Use this URL to cite or link to this record in EThOS: http://ethos.bl.uk/OrderDetails.do?uin=uk.bl.ethos.575041
Title: An exploratory analysis of low-income women consumers and their consumption of 'low involvement' grocery products
Author: Gbadamosi, A.
Awarding Body: University of Salford
Current Institution: University of Salford
Date of Award: 2008
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Abstract:
In view of the diversity that exists among consumers, this study argues the importance of focusing on just one sub-group of consumers. Therefore, the study aims to explore the attitudes, motivations, and purchase behaviour of low-income women consumers to 'low-involvement' products. More specifically, the adopted methodology comprises of a focus group discussion followed by thirty semi-structured interviews. Findings suggest that low-income women consumers engage in habitual purchasing and are not loyal to brands of grocery products. However, they often buy stores' own value-range brands as they believe that these products are similar to manufacturers' brands. They do not perceive price to be an indication of quality, rather they attribute basic differences between the stores' own value-range and manufacturers' brands as 'expensive packaging' and the popularity of the brand name. Value for money was revealed as a key motivation underlying their purchasing of grocery products. Consequently, they are very sensitive to sales promotions and actively engage in making comparisons between the promotions in different stores within their locality. The implications of the study are twofold. Firstly, this research challenges the common assumptions within the consumer behaviour literature that all grocery products are low-involvement. Hence, generalisation in consumer behaviour without due reference to the contextual factors identified among low-income women consumers provides a limited understanding of their decision making and purchase behaviour. Secondly, from a marketing perspective, the study supports the importance of segmentation/targeting with regard to the design of appropriate sales promotion techniques for targeting low-income consumers.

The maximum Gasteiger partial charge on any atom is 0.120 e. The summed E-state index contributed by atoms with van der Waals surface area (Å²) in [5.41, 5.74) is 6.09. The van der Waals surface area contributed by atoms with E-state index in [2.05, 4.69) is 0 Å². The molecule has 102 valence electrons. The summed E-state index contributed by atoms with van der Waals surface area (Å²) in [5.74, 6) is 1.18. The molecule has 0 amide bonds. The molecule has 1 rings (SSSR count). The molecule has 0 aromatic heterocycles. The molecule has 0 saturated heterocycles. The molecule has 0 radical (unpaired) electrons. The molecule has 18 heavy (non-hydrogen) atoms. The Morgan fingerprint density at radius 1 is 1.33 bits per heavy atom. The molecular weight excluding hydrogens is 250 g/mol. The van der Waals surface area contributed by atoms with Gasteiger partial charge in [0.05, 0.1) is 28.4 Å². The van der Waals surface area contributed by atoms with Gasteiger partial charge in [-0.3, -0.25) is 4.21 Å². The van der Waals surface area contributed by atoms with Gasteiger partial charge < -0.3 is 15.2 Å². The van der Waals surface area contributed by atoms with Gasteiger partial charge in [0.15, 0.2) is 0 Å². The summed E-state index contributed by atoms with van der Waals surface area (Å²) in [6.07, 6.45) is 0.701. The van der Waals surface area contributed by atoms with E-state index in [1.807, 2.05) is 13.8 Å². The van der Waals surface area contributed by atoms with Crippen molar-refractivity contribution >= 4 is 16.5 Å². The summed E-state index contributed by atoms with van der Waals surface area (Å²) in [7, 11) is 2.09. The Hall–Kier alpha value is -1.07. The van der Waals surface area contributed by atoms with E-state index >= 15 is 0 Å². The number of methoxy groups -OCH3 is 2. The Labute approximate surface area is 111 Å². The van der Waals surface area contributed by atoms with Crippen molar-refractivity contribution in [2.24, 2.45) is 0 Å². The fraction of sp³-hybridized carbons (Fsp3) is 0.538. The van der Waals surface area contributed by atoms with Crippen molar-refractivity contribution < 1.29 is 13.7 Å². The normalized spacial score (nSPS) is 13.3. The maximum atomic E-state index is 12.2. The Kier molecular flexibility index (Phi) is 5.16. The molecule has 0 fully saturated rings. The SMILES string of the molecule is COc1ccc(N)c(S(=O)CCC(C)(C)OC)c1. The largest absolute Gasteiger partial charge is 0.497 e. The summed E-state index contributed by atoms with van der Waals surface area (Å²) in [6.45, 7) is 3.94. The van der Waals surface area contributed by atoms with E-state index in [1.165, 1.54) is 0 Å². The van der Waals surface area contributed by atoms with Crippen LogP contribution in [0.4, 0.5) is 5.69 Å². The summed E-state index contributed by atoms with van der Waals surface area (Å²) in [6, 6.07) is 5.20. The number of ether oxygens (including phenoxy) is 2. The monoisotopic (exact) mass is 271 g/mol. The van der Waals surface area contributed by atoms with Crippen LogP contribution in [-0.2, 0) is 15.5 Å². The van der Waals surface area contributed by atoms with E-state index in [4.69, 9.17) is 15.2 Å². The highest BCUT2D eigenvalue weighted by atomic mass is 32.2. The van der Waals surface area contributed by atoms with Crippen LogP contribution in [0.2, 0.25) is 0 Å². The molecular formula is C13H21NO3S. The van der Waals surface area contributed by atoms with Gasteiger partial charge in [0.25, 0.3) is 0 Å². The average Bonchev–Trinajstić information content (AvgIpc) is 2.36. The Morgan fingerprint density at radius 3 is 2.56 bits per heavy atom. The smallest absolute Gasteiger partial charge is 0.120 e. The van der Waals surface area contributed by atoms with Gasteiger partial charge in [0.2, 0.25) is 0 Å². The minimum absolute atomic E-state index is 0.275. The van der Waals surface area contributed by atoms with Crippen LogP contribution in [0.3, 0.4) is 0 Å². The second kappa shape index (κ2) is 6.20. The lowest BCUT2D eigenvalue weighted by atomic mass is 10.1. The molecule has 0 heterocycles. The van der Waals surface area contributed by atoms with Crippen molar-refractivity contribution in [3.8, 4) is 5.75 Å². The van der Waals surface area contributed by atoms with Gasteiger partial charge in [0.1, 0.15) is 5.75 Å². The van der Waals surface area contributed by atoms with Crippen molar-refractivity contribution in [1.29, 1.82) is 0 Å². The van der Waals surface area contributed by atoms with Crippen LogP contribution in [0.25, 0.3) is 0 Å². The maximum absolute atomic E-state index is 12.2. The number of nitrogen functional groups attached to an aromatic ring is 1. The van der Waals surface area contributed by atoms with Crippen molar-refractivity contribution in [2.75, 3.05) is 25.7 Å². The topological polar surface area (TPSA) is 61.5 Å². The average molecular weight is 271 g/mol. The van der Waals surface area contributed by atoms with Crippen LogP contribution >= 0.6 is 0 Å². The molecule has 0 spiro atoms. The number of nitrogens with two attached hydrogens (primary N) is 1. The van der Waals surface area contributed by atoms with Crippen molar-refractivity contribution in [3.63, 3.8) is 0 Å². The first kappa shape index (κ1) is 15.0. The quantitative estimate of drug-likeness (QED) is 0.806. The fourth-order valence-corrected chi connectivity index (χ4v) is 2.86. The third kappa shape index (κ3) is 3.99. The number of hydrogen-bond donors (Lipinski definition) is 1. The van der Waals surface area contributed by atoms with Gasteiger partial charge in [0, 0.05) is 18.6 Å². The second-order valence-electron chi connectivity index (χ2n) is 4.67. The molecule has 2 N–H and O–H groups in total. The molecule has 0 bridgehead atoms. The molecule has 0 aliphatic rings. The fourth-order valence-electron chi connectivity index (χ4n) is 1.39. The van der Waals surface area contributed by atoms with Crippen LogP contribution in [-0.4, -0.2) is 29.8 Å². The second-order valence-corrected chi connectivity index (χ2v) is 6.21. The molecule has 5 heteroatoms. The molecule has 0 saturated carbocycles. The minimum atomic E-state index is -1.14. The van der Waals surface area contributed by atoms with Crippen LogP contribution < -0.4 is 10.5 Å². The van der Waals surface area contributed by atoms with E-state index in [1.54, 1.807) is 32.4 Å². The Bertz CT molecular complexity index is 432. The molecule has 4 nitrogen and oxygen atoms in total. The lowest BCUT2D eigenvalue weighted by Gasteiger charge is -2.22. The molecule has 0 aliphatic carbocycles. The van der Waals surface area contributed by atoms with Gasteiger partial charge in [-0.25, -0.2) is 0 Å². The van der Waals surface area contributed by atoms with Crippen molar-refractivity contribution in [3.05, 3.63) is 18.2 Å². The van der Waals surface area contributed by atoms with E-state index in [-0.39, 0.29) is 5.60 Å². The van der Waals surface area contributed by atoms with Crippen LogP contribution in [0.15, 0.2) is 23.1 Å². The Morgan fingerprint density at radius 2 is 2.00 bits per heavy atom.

Supervisor: Not available Sponsor: Not available
Qualification Name: Thesis (Ph.D.) Qualification Level: Doctoral
EThOS ID: uk.bl.ethos.575041  DOI: Not available
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